Last post I attempted to explain, in no uncertain terms, why taking a Guard in the first round makes little sense (especially in the top half of the first round). However, I get the sense that many people remain unconvinced. Today, I’ll take a slightly different look at it to see if I can sway the remaining holdouts. I apologize for the repetition in subject-matter, but this is an EXTREMELY important topic, as it goes to the heart of Optimal Draft Strategy.
First, I want you to ask yourselves if you agree with the following statement:
GMs should, in general, take the Best Player Available (“BPA”) with every draft pick.
I’m guessing most readers here would back that strategy, and I certainly do. HOWEVER, it is not enough to just endorse that statement and use it as the basis for a draft strategy. First, you must definite exactly what BPA means.
Here is where I am seeing some confusion and where I believe there is a big disagreement. The people calling for taking Warmack high in the draft (forget about the Eagles for a moment, I’m speaking in broader terms), are using BPA as support. The problem is that, in their BPA definition, they do not seem to be adjusting for positional value, which is a MASSIVE mistake.
Rather than attempting to explain why with a rational argument (for that see my last post), I’ll try to illustrate it. Here are the top ten OTs and Gs from this past season, according to Pro Football Focus. They are listed in order, with their original draft pick included.
There are two big takeaways from this chart. First, look at the draft picks.
I know I’ve said this repeatedly, but if you want an “elite” OT, you have to take him in the first round. The same clearly does not hold for the Guard position. This provides a clearer illustration of the opportunity cost argument I made last week. There are really only two ways to get an elite OT in the NFL, draft him or sign him in FA. (I know we traded for Peters, but that’s a RARE exception). Additionally, signing an elite OT in FA requires a huge contract. Therefore, the BEST way to add a top OT to your team is to draft him in the first round. Choosing a G means you are forgoing that opportunity.
The second point I want to highlight from the chart above gets at positional value. Again, I want you to answer a question:
All other things being equal, would you rather trade Anthony Davis for Evan Mathis (or any other top Guard) or vice-versa?
I’m a big Mathis fan, but that’s a no-brainer. Clearly most of the league agrees as well, hence the salary differences between OTs and Gs.
Assuming you agree, that means the #10 OT is worth more than the #1 G.
How about Brandon Albert versus Evan Mathis?
This one probably creates a bit more disagreement, but my guess is, on the whole, people would take Albert, who ranked as the 25th best OT according to Pro Football Focus.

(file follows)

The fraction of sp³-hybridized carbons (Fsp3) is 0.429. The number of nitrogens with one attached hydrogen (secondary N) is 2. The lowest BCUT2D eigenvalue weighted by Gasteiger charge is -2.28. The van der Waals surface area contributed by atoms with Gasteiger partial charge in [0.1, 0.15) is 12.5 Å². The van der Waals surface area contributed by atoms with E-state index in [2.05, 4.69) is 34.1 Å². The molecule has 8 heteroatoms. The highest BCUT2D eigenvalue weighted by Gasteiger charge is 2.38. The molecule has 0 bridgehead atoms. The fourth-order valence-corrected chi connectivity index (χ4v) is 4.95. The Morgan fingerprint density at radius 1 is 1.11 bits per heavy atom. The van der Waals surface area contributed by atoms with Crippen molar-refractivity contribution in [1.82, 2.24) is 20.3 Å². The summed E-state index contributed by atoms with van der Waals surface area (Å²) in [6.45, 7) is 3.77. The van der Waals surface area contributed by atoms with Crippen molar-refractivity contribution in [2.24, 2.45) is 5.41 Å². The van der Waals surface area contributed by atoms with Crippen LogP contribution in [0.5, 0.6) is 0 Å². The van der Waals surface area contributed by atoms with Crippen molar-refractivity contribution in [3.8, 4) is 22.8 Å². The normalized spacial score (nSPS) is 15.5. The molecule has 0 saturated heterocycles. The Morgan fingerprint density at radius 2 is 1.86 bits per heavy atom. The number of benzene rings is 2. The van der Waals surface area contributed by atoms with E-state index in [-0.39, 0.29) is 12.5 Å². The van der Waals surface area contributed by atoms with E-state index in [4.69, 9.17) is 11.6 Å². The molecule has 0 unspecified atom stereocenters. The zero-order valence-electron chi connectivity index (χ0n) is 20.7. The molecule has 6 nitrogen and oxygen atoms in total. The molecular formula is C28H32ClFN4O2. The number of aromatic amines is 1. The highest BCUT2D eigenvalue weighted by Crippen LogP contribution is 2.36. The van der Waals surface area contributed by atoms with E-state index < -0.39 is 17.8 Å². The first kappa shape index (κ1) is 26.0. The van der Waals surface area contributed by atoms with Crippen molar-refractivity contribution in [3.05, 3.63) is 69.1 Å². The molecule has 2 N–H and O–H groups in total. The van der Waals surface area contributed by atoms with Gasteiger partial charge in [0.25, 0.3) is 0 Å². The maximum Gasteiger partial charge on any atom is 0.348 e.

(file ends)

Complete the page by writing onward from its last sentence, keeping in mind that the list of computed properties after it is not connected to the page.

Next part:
Regardless, clearly there is a discrepancy in value between OTs and Gs. Also, while I’ve focused on Gs and OTs, the same analysis can (and must be) done with all positions, and then incorporated into each team’s prospect rankings. To not account for this is a huge mistake and one that appears is made by a lot of the writers who support taking a G high in the draft under a flawed concept of BPA.
To make sure I’m being clear: This should be incorporated into the “tiered” rankings I advocated previously. So it is theoretically possible for a G to be the best choice with a top 15 pick, but it would require an amazing G prospect that can overcome the positional value difference to make it to the top 1 or 2 tiers, as well as every other player (from positions of greater value) within the same prospect tier being taken before said top 15 pick.
Hopefully this has convinced a few more of you, or at least provided a clearer explanation of what I was getting at last week. This isn’t exactly Eagles-specific, because I don’t think there’s any way they take Warmack at #4, but it applies to any team with a top 15 pick.
Lastly, I’ll leave you with an analogy. A frequent defense of G picks (and OL picks in general) in the first round has been that they are “safer”. In general, that is true, as our strategy chart showed. However, this is only one half of the equation. As anyone in finance knows, evaluation is always a question of risk vs. REWARD. To look at one side and ignore the other is a recipe for sub-optimal decision-making.
For example, given the choice between to raffles, and ignoring an external factors, which would you rather enter:
A) 60% chance of winning $100.
B) 75% chance of winning $75.
While the odds of success for raffle B are significantly higher, the correct answer (in a vacuum) is A, since the expected payout is greater. It’s impossible to apply such specific values to players, but it’s a useful exercise nonetheless. Here, imagine a DE as raffle A and an OL as raffle B. To take the OL just because he offers less risk (25% chance of miss versus 40%) would clearly be a poor decision.